In the early days of online education, a commonly discussed phenomenon was the low completion rates of students. Some chose to explain the departure of students using characteristics such as lack of social integration and academic integration for students matriculating in online programs as identified by Vincent Tinto and others. As technologies utilized in the classroom improved and subsequently, online teaching techniques, student persistence improved as well, but not close to the levels sustained by some of the best face-to-face programs.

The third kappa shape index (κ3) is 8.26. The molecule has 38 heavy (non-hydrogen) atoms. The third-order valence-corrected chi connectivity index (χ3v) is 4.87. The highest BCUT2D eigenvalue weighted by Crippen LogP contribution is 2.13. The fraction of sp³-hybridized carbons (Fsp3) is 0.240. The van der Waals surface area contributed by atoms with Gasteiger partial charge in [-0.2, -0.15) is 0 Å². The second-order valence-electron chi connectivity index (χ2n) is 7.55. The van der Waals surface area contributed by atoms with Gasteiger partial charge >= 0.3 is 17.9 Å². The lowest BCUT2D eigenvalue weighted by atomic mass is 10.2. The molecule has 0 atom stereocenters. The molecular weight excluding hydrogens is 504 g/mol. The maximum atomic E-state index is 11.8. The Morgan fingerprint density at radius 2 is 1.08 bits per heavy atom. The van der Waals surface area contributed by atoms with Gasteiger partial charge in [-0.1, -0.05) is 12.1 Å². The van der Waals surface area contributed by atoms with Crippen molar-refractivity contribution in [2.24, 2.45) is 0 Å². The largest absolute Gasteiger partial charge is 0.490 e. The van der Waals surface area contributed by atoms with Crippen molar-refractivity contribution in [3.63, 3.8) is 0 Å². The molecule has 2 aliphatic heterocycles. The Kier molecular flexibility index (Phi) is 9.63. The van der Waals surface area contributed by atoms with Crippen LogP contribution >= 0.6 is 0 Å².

I had the opportunity to present a paper this week at the Association for the Advancement of Computing in Education’s (AACE) E-Learn 2010 conference in Orlando along with Dr. Phil Ice, our Director of Course Design, Research & Development. The paper, Comprehensive Assessment of Student Retention in Online Learning Environments, originated from research that I conducted as part of my doctoral dissertation at The University of Pennsylvania’s Graduate School of Education.